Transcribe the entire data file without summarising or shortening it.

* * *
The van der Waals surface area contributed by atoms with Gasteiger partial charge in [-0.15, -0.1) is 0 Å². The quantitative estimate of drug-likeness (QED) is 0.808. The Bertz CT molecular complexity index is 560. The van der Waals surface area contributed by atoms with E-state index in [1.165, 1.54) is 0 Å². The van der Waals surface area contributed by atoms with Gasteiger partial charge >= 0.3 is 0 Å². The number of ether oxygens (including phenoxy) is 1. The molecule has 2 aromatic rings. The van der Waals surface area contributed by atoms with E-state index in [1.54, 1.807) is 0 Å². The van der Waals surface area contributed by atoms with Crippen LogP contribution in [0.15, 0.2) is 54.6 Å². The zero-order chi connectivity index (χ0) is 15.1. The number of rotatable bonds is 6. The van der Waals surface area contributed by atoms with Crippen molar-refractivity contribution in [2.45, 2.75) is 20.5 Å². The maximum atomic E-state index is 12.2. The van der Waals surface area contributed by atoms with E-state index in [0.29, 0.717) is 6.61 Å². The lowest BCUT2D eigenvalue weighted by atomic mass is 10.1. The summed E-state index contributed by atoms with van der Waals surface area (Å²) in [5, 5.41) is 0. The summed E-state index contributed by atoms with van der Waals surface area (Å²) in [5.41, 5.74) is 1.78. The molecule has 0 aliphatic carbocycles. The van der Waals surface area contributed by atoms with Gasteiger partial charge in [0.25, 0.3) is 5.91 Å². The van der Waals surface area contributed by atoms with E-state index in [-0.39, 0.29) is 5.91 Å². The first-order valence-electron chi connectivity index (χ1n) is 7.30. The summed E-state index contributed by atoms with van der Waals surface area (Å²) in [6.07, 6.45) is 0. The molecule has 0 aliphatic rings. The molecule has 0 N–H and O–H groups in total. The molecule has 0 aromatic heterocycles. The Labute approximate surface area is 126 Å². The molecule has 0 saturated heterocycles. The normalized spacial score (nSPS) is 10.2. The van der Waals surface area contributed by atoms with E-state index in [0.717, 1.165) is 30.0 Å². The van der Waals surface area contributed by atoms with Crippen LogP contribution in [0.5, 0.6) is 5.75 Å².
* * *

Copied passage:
The van der Waals surface area contributed by atoms with Gasteiger partial charge in [-0.15, -0.1) is 0 Å². The quantitative estimate of drug-likeness (QED) is 0.808. The Bertz CT molecular complexity index is 560. The van der Waals surface area contributed by atoms with E-state index in [1.165, 1.54) is 0 Å². The van der Waals surface area contributed by atoms with Gasteiger partial charge >= 0.3 is 0 Å². The number of ether oxygens (including phenoxy) is 1. The molecule has 2 aromatic rings. The van der Waals surface area contributed by atoms with E-state index in [1.54, 1.807) is 0 Å². The van der Waals surface area contributed by atoms with Crippen LogP contribution in [0.15, 0.2) is 54.6 Å². The zero-order chi connectivity index (χ0) is 15.1. The number of rotatable bonds is 6. The van der Waals surface area contributed by atoms with Crippen molar-refractivity contribution in [2.45, 2.75) is 20.5 Å². The maximum atomic E-state index is 12.2. The van der Waals surface area contributed by atoms with E-state index in [0.29, 0.717) is 6.61 Å². The lowest BCUT2D eigenvalue weighted by atomic mass is 10.1. The summed E-state index contributed by atoms with van der Waals surface area (Å²) in [5, 5.41) is 0. The summed E-state index contributed by atoms with van der Waals surface area (Å²) in [5.41, 5.74) is 1.78. The molecule has 0 aliphatic carbocycles. The van der Waals surface area contributed by atoms with Gasteiger partial charge in [0.25, 0.3) is 5.91 Å². The van der Waals surface area contributed by atoms with E-state index in [-0.39, 0.29) is 5.91 Å². The first-order valence-electron chi connectivity index (χ1n) is 7.30. The summed E-state index contributed by atoms with van der Waals surface area (Å²) in [6.07, 6.45) is 0. The molecule has 0 aliphatic rings. The molecule has 0 N–H and O–H groups in total. The molecule has 0 aromatic heterocycles. The Labute approximate surface area is 126 Å². The molecule has 0 saturated heterocycles. The normalized spacial score (nSPS) is 10.2. The van der Waals surface area contributed by atoms with E-state index in [0.717, 1.165) is 30.0 Å². The van der Waals surface area contributed by atoms with Crippen LogP contribution in [0.5, 0.6) is 5.75 Å².